The first known assassination attempt on Adolf Hitler was made on February 9th, 1932 by one Ludwig Assner – a German politician (he started as a Communist but ultimately joined the far-right Völkischer Block – not an uncommon flip those days) and an ex-member of the Bavarian State Parliament.
Being not exactly of sound mind himself, Assner declared that Hitler was a complete madman who was leading the country into misery (which ultimately proved to be a correct assessment).
To save Germany from inevitable ruin, Assner decided to assassinate the would-be Führer. Interestingly enough, he chose a very “feminine” way to kill his prey – he sent a poisoned letter to Hitler from France. An acquaintance of Assner warned Hitler and the letter is intercepted by the SD.
The ultimate fate of the failed assassin is not known; there is speculation that sometime in 1933 he was lured back to Germany by the Gestapo and summarily executed without trial.
The second (this time only suspected) suspected attempt on Hitler’s life took place sometime later in 1932 – even before he became Reich Chancellor. Nazi leader and some of his staff had dinner in Hotel Kaiserhof – a luxury hotel in Wilhelmplatz in Berlin, Germany. The hotel was located next to then Reich Chancellery in what was at the time the city’s “government quarter”.
A few hours later everyone fell seriously ill, apparently from food poisoning. Heydrich’s SD (NSDAP security service) strongly suspected deliberate tampering with the food – in other words, an attempt on Hitler’s life.
However, both investigations – by SD and by the Weimar political police – went nowhere so no arrests were ever made. Hitler himself seemed least affected by the alleged poisoning, possibly due to his vegetarian diet (apparently, the unknown assassins were not aware of that crucial fact and poisoned mostly meat).
The first conspiracy (i.e. plot that involved several individuals) was launched two years later. It was put together by two colorful individuals (even by the standards of the insane 1920s) – Nikolaus von Halem and Josef “Beppo” Römer.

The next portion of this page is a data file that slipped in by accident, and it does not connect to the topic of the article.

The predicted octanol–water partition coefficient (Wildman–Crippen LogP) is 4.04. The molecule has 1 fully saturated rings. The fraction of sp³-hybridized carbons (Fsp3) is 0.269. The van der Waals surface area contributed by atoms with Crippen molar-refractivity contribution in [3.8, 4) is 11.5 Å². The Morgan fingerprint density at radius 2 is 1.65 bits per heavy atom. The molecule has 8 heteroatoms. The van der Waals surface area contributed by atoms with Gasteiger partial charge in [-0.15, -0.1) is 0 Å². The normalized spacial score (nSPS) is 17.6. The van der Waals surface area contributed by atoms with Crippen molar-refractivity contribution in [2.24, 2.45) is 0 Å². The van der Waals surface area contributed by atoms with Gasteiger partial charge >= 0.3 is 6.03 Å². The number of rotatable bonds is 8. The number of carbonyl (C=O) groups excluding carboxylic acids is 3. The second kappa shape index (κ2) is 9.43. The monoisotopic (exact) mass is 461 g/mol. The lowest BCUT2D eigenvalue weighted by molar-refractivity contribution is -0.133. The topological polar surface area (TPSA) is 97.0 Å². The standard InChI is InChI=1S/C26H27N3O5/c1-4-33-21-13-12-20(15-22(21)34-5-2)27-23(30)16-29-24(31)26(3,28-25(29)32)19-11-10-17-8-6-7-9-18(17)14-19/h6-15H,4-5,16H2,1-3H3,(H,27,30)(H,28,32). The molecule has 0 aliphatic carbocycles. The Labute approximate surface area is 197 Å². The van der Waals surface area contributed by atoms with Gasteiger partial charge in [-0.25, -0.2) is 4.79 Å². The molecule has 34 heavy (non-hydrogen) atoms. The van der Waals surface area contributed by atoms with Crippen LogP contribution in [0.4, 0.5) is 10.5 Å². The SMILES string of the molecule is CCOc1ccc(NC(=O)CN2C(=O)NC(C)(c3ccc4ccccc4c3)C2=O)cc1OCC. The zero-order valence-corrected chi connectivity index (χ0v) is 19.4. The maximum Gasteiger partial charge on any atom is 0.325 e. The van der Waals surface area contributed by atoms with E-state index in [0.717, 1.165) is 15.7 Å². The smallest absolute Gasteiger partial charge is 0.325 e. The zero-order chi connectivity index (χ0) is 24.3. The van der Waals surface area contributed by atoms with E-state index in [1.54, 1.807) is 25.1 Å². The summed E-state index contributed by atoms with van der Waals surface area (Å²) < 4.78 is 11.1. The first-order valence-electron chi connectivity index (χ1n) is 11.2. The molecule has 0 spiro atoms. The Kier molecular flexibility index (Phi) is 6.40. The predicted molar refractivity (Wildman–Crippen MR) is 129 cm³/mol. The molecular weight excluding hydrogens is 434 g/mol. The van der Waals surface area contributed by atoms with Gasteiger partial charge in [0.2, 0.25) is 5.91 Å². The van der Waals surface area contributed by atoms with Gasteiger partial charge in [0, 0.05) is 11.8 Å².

The former was a lawyer (during his studies at the University of Heidelberg, he was expelled from the prestigious student fraternity for heavy drinking) and subsequently a politician (happens all the time).
Initially he joined far-right Black Reichswehr paramilitary troops (a very much illegal extension of the official Reichswehr) and an ardent supporter of the Nazis. He even became involved in Adolf Hitler’s Beer Hall Putsch.
Later, however, he got disillusioned in the Nazis (and in Hitler and particular) and started looking elsewhere. From about 1930, he became active in the conservative Catholic circles (although he was a Protestant) centered around prominent scholar Carl von Jordans in Berlin, whose stated goal was to keep the Nazi movement from power.
Through these groups and his law practice he established close contacts with other opponents of the Nazis like and Henning von Tresckow (one of the “founding fathers” of July 20th plot).
Being a classical lawyer by training, he was horrified by the extrajudicial executions of Hitler’s political opponents and personal enemies. So he joined forces with “Beppo” Römer and began working on a plot to assassinate Der Führer (like his target, von Halem always advocated the most radical solution to the problem at hand).
Römer was sort of a “mirror image” of another failed assassin – Ludwig Assner. An lieutenant in 1914 when the Great War broke out, the colorful and charismatic Römer became a popular figure in the army, though ended the war as a mere Captain.